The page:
One By One, Businesses Reopen In Typhoon-Hit Tacloban

Since the typhoon hit the Philippines, doing business in the hardest-hit city of Tacloban has been next to impossible But on Wednesday, five gas stations, two hardware stores and several banks reopened.

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RENEE MONTAGNE, HOST:

Let's take a look now at an important sign of revival in the city worst hit by the recent typhoon in the Philippines, the resumption of some commercial activity. Today in Tacloban, five gas stations, two hardware stores and several banks reopened.

As NPR's Russell Lewis reports, survivors say it's a small but important step in the recovery.

RUSSELL LEWIS, BYLINE: No matter where you go in Tacloban, you hear the sound of clean-up.

(SOUNDBITE OF CLEANUP CREW)

LEWIS: These workers sweep shards of wood, broken glass and thick black muck into a pile, huge excavators toss it into dump trucks.

This is what you hear all across town. But today, it was another sound that greeted storm-weary residents.

(SOUNDBITE OF BEEPING)

LEWIS: Three ATM's at this Landbank are now operating. At times, hundreds of people stood in the 90-degree heat to get cash. Rose Bancoro waited four hours for her turn. For the first time since the storm, she says, her children will get something other than canned fish for dinner.

ROSE BANCORO: So they've been eating sardines for almost two weeks. I have to try to get some cash so I can buy meat because they're already selling pork and chicken. So at least maybe before I can go home I can buy, already, pork or chicken.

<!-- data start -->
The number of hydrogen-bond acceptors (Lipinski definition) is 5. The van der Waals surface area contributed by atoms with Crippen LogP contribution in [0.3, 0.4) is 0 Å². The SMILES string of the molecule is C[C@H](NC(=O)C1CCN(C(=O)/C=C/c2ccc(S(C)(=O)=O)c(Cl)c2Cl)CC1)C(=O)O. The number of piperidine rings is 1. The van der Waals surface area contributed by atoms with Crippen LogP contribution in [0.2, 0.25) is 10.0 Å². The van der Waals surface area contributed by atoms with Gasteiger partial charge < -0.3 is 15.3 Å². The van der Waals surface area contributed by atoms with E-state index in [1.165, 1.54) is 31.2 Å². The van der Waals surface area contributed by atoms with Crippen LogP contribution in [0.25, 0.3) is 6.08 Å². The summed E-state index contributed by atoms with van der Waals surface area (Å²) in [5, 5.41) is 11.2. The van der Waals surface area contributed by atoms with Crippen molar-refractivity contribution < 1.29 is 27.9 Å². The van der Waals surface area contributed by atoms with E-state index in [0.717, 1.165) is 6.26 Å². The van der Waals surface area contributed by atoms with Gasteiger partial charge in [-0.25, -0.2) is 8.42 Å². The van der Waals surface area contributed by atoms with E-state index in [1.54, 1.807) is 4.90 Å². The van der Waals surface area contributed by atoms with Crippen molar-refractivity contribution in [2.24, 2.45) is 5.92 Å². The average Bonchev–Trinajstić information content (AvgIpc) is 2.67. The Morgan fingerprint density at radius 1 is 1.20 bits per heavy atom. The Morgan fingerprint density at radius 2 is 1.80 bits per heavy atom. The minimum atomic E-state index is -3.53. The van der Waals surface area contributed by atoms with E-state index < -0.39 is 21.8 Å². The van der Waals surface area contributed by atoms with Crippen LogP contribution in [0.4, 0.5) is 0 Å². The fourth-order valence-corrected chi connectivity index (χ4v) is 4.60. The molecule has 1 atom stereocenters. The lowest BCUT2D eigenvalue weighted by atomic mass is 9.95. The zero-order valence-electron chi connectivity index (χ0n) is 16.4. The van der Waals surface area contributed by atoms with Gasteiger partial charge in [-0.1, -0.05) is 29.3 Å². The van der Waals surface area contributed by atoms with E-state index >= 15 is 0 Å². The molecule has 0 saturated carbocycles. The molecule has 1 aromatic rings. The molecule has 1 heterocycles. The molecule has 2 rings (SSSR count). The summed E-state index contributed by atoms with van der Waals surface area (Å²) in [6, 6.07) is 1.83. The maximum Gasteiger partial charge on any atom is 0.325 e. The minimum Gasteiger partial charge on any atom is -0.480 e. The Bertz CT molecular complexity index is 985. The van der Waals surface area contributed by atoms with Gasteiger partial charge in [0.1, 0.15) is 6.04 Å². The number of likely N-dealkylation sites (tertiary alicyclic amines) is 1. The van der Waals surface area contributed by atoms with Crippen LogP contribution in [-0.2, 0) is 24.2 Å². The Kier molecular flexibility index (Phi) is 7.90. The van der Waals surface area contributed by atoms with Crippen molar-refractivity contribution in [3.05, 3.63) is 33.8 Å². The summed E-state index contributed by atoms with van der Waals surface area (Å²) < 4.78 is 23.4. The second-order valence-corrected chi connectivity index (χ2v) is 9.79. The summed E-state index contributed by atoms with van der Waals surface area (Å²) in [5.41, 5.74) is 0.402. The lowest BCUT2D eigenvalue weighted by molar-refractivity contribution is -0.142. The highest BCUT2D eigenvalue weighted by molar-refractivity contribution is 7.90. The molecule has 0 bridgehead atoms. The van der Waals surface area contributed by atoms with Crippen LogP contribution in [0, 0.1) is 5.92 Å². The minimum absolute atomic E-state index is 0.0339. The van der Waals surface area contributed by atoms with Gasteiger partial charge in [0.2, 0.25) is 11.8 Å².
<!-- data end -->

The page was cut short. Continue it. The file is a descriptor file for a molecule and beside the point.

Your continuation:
(LAUGHTER)

LEWIS: Several police officers with black rifles slung over their shoulders stood near the ATM. Bank employee Alvin Cesar was overseeing people's transactions. He says the bank's the opening is good for the community.

ALVIN CESAR: Trying to rebuild their lives. Slowly. It's starting from the money that they took out from us, then they started to purchase goods for their houses and for their food. But to start with their lives, it starts here.

LEWIS: As residents in Tacloban piece together their lives, Rose Bancoro says the storm's devastation has been a great equalizer.

BANCORO: Rich and poor now are just equal. We have to fall in line to get gas. We have to fall in line to buy stuff. We have to fall in line to get money. So rich and poor are just a little bit even.

LEWIS: Every day additional businesses open: roadside markets selling fruits and vegetables are popping up. More gas stations are coming online. Soon restaurants may open their doors. Small steps - but important ones.

Russell Lewis, NPR News, Tacloban.

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